Intermediate Court of Appeals is it Good for West Virginians?

Insurance companies, out-of-state interest and the US Chamber of Commerce have ridiculed the West Virginia judicial system non-stop. This is in a concerted effort to eliminate the citizens of West Virginia access to our court system. If a everyday person cannot have access to the Court we all lose a significant constitutional right. One that our founders fought for and was one of the reasons we started this Country. You may ask how is that happening? First, most people cannot afford an attorney. If they are injured in an accident and the other party is at fault, people can no longer settled their claim. The insurance companies do not fairly evaluate claims causing people to have to hire an attorney and often file suit.

Most people do not want to file suit and at first feel the insurance company will properly handle their claim. A person who handles his or her own claims is trusting the very persons whose job it is to not pay your claim or to pay you as little as possible. This is a clear conflict of interest.

Next, our governor and legislature took away the third party bad faith law which used to monitor the claims process. Now insurance company have no rules and can treat citizen with claims however they please.

For insurance company’s the name of the game is to delay and make the process as expensive as possible. In this system the only person who can afford to go to court has the ability to use the court system. This is the insurance company or a corporation. The request for an intermediate court is along the same lines of thinking. Remember if you are an insurance company, you want to delay the case and constantly defend. What better way to continue to delay than to put in place another layer of bureaucracy.

Law and OrderBill Maloney, who is running for governor in West Virginia, is also getting on the band wagon and advocating for another level of government, which will increase expenses and delay justice. Margaret Workman, a Justice on the West Virginia Supreme Court of Appeal, has consistently said that West Virginia does not need an intermediate court system.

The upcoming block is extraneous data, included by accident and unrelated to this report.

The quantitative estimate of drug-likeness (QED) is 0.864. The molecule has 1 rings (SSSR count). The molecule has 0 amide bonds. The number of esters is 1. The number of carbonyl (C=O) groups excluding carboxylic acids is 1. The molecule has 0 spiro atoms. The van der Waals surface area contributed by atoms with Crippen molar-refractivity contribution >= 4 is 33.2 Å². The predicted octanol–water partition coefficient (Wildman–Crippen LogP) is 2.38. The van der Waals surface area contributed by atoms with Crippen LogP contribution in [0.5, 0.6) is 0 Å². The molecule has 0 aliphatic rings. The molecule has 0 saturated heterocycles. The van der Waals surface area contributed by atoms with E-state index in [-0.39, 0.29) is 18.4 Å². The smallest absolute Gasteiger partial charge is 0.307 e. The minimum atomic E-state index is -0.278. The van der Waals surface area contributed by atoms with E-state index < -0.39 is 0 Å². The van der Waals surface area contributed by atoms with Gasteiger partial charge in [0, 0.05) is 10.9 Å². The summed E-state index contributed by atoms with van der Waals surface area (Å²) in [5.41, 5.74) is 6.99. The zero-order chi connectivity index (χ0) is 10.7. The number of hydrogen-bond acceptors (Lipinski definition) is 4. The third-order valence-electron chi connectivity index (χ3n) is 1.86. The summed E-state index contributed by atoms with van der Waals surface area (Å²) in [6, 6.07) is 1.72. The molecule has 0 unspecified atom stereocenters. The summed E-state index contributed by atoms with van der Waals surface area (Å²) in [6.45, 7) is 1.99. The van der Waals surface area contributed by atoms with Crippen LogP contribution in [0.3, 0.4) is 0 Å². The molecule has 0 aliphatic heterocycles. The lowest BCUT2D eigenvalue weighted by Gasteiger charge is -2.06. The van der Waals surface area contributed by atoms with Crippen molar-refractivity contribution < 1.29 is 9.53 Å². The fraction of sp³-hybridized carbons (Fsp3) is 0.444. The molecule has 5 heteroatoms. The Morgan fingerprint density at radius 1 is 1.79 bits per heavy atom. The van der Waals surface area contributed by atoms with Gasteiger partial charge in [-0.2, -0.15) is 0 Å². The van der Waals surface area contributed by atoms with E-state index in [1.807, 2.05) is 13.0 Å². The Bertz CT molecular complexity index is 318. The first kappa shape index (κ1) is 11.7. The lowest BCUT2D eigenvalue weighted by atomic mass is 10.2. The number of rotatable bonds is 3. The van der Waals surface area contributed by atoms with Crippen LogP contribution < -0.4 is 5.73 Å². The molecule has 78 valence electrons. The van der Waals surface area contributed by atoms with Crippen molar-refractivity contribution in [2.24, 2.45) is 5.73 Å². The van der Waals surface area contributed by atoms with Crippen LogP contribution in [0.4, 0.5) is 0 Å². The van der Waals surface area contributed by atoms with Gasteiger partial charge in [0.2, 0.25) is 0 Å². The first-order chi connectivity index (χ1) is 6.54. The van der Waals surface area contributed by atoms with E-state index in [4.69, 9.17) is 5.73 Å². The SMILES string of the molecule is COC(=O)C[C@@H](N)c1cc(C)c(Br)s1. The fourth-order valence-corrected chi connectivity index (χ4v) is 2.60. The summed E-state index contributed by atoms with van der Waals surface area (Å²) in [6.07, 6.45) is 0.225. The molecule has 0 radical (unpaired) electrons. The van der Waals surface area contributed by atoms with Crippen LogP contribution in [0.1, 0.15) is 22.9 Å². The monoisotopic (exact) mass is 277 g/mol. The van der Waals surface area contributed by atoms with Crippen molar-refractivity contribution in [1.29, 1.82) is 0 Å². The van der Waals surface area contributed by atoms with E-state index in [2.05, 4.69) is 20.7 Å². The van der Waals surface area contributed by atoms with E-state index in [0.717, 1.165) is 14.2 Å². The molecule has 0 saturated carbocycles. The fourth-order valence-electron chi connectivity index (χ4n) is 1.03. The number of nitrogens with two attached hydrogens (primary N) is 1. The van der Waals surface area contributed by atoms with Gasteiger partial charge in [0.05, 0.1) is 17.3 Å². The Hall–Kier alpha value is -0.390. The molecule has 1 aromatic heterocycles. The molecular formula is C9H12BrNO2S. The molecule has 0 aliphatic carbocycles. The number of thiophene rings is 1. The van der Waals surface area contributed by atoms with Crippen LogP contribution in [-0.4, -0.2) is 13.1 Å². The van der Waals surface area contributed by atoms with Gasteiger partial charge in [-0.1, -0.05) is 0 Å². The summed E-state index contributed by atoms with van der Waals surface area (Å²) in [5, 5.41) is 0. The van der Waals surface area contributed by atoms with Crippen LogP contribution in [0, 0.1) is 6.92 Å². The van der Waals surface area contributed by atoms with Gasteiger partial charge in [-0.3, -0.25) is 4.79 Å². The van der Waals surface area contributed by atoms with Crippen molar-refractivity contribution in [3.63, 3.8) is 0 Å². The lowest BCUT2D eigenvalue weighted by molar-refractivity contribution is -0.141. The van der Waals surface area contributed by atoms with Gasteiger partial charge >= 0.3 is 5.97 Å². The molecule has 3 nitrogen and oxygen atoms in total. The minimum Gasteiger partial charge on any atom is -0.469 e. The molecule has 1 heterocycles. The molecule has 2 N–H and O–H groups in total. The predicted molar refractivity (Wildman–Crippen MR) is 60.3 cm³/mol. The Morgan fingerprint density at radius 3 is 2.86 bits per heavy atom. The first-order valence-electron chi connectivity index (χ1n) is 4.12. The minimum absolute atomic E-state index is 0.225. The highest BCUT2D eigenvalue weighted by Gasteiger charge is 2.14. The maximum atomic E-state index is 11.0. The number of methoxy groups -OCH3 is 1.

The US Chamber complained that West Virginia needs the right of every litigant to a full appeal with a written decision. However, the West Virginia Supreme Court in response to pressures from the out-of-state interest have adopted new Rules of Appellate Procedure which has resulted in 111 written decisions from January 1, 2011 through April 4, 2011. Is this sufficient for the out-of-state interest? The answer is no. What the public needs to understand is this attack on our judicial system will not stop until there is no longer a judicial system for the average citizen to address their grievances.

What the common man wants is a cost efficient and quick way to resolve a conflict. Whether it is a divorce or a suit for a disputed contract. Making court cases last longer and putting an intermediate court of appeals does not accomplish this. The only person who benefits is a lawyer who is representing an insurance company or company and is paid by the hour. Most defense lawyers work on an hourly rate and the more hours they spend on a case, the more money they make.

For a defense lawyer, the worst thing that can happen is for a case to be resolved because they can no longer milk the cow. A case which can never be over because of endless depositions and appeals is the system that they want. Most small businesses are like most West Virginians, they want things resolved quickly and cost effective. Placing another level does little to accomplish that and what about the millions that will be spent to empanel this new court.

The legislative estimated that a three-judge intermediate appellate court would cost $5.2 million and that does not account for the increased cost to the litigates. There are 45,000 cases that could be potentially appealed each year. Approximately, of this amount are 9,000 criminal cases. In the vast majority of these criminal cases, the defendant has a court appointed attorney for which the state pays an hourly rate. For these criminal appeals, a local prosecutor’s office would have to hire more assistant prosecutors to respond to these appeals. Therefore, the end result is more cost for the taxpayers, which no one has calculated into the equation.

The judicial system in West Virginia may not be perfect, but it has delivered justice for its citizens for almost 150 years. The West Virginia legislature and the courts should tell the deep pocketed out-of-state interest to stop running smear campaigns on our court system. Anyone who feels the judges and attorneys of our fine state do not work hard, day in and day out seeking justice for all citizens, need to spend a week in their local courthouse observing the process firsthand before they make any opinions.